Both your b2b and b2c customers want service with the tools and channels that suit them at any time. They also assume that you remember who they are, know their purchase history and preferences, and know-how to catch up on the latest service activity, which is possibly unfinished.
In omnichannel, the customer experience and service chain will not be interrupted even if the customer uses several different channels to deal with you. A successful, multichannel customer experience is conditional on a well-functioning, interconnected CRM and ERP. When all the work is done through them, there is always an adequate situational picture of the service situation.
The service process is in order; at the same time, cost-effectiveness is improved.
The best multichannel customer experience is created when you design your service process to be as customer centric as possible. It would help if you had both a customer-oriented operating strategy (and organization) and high-performance technology. For example, Dynamics 365 for Customer Engagement is a technical platform with other D365 solutions.
Do not glue new systems to the old process, but map the current customer’s information acquisition, purchase, and service path as it is in the current year. Your clients behave differently than they did about five years ago. At the same time, the amount of customer data at your disposal has exploded. So think about your service to today’s tools and requirements.
The new way of working is almost always more cost-effective than the old one. Why? Because analytics tools help you target more accurately and identify customer needs earlier and deeper. Because processes are accelerated, and lead times are shortened. Because automation not only removes unnecessary manual steps, but you produce completely new value-added services.
The prerequisite is that your system is designed from the very beginning with teamwork capabilities in mind. In particular, sometimes complex cases for B2B customers require teamwork. That’s why omnichannel requires your systems to have teamwork capabilities beyond silos and functions.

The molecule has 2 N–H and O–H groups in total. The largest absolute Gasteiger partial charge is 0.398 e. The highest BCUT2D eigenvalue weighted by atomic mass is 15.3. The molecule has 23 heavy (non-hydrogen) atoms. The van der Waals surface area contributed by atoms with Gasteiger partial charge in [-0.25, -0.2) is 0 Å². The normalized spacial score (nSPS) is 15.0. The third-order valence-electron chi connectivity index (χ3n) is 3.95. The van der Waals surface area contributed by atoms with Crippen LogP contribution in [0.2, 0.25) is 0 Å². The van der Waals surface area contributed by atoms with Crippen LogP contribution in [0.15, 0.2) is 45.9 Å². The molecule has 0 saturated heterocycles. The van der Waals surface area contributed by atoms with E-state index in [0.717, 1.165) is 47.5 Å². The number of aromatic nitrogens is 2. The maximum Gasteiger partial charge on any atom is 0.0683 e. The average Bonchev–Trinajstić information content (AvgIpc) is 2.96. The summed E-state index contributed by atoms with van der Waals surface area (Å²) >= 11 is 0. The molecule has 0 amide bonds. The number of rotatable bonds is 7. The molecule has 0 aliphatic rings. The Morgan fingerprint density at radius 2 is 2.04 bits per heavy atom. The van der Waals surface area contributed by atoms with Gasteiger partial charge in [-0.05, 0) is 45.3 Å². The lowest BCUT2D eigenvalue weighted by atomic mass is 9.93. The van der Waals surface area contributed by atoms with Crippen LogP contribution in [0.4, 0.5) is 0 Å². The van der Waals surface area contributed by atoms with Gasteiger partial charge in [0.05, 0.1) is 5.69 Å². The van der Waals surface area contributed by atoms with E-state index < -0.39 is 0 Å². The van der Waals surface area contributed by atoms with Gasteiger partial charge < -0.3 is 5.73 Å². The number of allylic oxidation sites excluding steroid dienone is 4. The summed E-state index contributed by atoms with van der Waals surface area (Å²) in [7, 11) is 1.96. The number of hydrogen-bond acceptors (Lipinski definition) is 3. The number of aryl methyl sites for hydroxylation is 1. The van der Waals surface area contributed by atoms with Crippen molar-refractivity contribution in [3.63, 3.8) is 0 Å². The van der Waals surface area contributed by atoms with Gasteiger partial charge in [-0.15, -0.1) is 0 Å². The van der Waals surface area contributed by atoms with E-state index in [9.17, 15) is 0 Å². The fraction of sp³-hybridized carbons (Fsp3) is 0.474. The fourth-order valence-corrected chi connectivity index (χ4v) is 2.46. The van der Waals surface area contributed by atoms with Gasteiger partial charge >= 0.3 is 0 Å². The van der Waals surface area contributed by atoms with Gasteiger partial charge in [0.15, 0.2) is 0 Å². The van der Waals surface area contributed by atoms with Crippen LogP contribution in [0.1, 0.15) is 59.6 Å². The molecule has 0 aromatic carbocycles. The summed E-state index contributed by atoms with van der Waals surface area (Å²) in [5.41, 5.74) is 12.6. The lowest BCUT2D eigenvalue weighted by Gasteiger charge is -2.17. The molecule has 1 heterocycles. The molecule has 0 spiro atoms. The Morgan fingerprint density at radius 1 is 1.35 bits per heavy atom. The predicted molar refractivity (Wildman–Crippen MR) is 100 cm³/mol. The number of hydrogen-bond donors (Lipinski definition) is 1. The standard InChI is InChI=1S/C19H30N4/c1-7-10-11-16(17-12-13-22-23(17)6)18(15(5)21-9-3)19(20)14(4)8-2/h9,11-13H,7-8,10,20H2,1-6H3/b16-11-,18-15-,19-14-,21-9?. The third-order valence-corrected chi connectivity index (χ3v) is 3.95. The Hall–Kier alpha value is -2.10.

Benefits of multichannel functionality in customer procurement
Right in the early stages of customer acquisition, you may not yet know the name of the potential customer. But the multichannel service is still immediately present. With it, your customer prospect will get the answers they want using any channel you provide – and all channels (be they human or automated) will be able to guide them along the same way on the account path.
If your phone service provides different answers than your website – or your salesperson can’t check the customer’s previous email while the customer waits – there are still gaps in your omnichannel.
A multichannel presence supports customer acquisition. It’s about communication where the customers are. It can also be a straightforward service, such as a shopping cart reminder from an online store: you’ll receive a message in your email that your purchase was interrupted, and now you can continue it if you want to continue it. This has been proven to result in 10-15% of those who have dropped out of the purchase to complete the transaction.
Multichannel customer experience improves customer retention.
A good customer experience increases customer retention. On the other hand, better customer retention means more trade, a deeper understanding of the customer’s needs, and lower marketing and sales costs.
Service situations are routed smoothly to the right person, and problem situations are escalated high enough in the chain of command if necessary to get a solution for the valuable customer quickly.
The customer learns to trust that it is easy to do business using any channel because the company recognizes them and the system running in the background knows what stage was left at in the last service event. The system is also familiar with the results of customer satisfaction surveys and can utilize customer data in targeted marketing and communication.